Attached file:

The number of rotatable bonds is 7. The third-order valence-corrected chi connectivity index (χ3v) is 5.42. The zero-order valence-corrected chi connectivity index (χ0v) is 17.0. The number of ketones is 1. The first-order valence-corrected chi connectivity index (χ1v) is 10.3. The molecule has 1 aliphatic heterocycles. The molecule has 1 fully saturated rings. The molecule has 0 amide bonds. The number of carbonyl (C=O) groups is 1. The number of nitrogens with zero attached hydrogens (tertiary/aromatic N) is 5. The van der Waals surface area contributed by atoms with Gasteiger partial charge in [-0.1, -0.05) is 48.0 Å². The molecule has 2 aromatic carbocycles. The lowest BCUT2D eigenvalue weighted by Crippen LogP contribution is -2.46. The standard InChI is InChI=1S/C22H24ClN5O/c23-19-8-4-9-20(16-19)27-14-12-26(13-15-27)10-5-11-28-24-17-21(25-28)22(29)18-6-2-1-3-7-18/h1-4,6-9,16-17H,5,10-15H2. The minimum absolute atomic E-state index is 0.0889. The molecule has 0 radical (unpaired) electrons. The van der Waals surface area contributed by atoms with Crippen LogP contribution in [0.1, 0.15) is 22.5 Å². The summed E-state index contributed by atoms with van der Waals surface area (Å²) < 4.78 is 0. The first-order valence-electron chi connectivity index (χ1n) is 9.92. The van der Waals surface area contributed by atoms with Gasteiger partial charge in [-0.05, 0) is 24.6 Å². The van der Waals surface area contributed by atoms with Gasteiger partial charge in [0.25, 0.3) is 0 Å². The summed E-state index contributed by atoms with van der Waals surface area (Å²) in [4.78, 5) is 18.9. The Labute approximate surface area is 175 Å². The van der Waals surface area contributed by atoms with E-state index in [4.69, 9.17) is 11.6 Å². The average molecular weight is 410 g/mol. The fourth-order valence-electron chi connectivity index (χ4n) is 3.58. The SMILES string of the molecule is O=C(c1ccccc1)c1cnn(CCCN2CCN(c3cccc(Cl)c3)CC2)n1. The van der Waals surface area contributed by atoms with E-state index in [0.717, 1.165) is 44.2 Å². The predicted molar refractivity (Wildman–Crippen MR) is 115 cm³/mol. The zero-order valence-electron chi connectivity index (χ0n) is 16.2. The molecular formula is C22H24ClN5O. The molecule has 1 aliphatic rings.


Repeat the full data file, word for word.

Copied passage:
The number of rotatable bonds is 7. The third-order valence-corrected chi connectivity index (χ3v) is 5.42. The zero-order valence-corrected chi connectivity index (χ0v) is 17.0. The number of ketones is 1. The first-order valence-corrected chi connectivity index (χ1v) is 10.3. The molecule has 1 aliphatic heterocycles. The molecule has 1 fully saturated rings. The molecule has 0 amide bonds. The number of carbonyl (C=O) groups is 1. The number of nitrogens with zero attached hydrogens (tertiary/aromatic N) is 5. The van der Waals surface area contributed by atoms with Gasteiger partial charge in [-0.1, -0.05) is 48.0 Å². The molecule has 2 aromatic carbocycles. The lowest BCUT2D eigenvalue weighted by Crippen LogP contribution is -2.46. The standard InChI is InChI=1S/C22H24ClN5O/c23-19-8-4-9-20(16-19)27-14-12-26(13-15-27)10-5-11-28-24-17-21(25-28)22(29)18-6-2-1-3-7-18/h1-4,6-9,16-17H,5,10-15H2. The minimum absolute atomic E-state index is 0.0889. The molecule has 0 radical (unpaired) electrons. The van der Waals surface area contributed by atoms with Crippen LogP contribution in [0.1, 0.15) is 22.5 Å². The summed E-state index contributed by atoms with van der Waals surface area (Å²) < 4.78 is 0. The first-order valence-electron chi connectivity index (χ1n) is 9.92. The van der Waals surface area contributed by atoms with Gasteiger partial charge in [-0.05, 0) is 24.6 Å². The van der Waals surface area contributed by atoms with Gasteiger partial charge in [0.25, 0.3) is 0 Å². The summed E-state index contributed by atoms with van der Waals surface area (Å²) in [4.78, 5) is 18.9. The Labute approximate surface area is 175 Å². The van der Waals surface area contributed by atoms with E-state index in [4.69, 9.17) is 11.6 Å². The average molecular weight is 410 g/mol. The fourth-order valence-electron chi connectivity index (χ4n) is 3.58. The SMILES string of the molecule is O=C(c1ccccc1)c1cnn(CCCN2CCN(c3cccc(Cl)c3)CC2)n1. The van der Waals surface area contributed by atoms with E-state index in [0.717, 1.165) is 44.2 Å². The predicted molar refractivity (Wildman–Crippen MR) is 115 cm³/mol. The zero-order valence-electron chi connectivity index (χ0n) is 16.2. The molecular formula is C22H24ClN5O. The molecule has 1 aliphatic rings.